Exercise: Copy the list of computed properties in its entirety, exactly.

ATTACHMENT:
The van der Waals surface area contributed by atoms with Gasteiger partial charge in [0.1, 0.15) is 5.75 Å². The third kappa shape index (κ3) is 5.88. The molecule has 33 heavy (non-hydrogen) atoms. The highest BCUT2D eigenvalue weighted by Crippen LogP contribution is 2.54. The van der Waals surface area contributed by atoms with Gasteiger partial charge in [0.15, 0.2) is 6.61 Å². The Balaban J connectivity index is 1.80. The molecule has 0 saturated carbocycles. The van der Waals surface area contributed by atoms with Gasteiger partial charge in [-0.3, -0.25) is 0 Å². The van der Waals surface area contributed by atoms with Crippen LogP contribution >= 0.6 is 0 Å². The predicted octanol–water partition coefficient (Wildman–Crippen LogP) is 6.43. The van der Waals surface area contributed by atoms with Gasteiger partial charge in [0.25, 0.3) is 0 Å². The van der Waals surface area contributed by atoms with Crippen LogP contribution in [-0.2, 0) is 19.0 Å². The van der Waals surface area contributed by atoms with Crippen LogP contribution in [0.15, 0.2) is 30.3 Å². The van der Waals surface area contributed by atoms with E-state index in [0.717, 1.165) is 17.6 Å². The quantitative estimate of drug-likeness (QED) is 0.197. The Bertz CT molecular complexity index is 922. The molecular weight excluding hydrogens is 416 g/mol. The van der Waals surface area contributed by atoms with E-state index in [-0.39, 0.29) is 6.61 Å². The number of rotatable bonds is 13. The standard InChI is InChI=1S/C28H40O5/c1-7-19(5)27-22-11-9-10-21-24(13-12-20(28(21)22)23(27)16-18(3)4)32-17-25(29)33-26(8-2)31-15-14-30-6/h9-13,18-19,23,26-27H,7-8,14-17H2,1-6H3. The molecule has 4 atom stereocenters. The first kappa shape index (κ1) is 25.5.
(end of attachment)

The van der Waals surface area contributed by atoms with Gasteiger partial charge in [0.1, 0.15) is 5.75 Å². The third kappa shape index (κ3) is 5.88. The molecule has 33 heavy (non-hydrogen) atoms. The highest BCUT2D eigenvalue weighted by Crippen LogP contribution is 2.54. The van der Waals surface area contributed by atoms with Gasteiger partial charge in [0.15, 0.2) is 6.61 Å². The Balaban J connectivity index is 1.80. The molecule has 0 saturated carbocycles. The van der Waals surface area contributed by atoms with Gasteiger partial charge in [-0.3, -0.25) is 0 Å². The van der Waals surface area contributed by atoms with Crippen LogP contribution >= 0.6 is 0 Å². The predicted octanol–water partition coefficient (Wildman–Crippen LogP) is 6.43. The van der Waals surface area contributed by atoms with Gasteiger partial charge in [0.25, 0.3) is 0 Å². The van der Waals surface area contributed by atoms with Crippen LogP contribution in [-0.2, 0) is 19.0 Å². The van der Waals surface area contributed by atoms with Crippen LogP contribution in [0.15, 0.2) is 30.3 Å². The van der Waals surface area contributed by atoms with E-state index in [0.717, 1.165) is 17.6 Å². The quantitative estimate of drug-likeness (QED) is 0.197. The Bertz CT molecular complexity index is 922. The molecular weight excluding hydrogens is 416 g/mol. The van der Waals surface area contributed by atoms with E-state index in [-0.39, 0.29) is 6.61 Å². The number of rotatable bonds is 13. The standard InChI is InChI=1S/C28H40O5/c1-7-19(5)27-22-11-9-10-21-24(13-12-20(28(21)22)23(27)16-18(3)4)32-17-25(29)33-26(8-2)31-15-14-30-6/h9-13,18-19,23,26-27H,7-8,14-17H2,1-6H3. The molecule has 4 atom stereocenters. The first kappa shape index (κ1) is 25.5.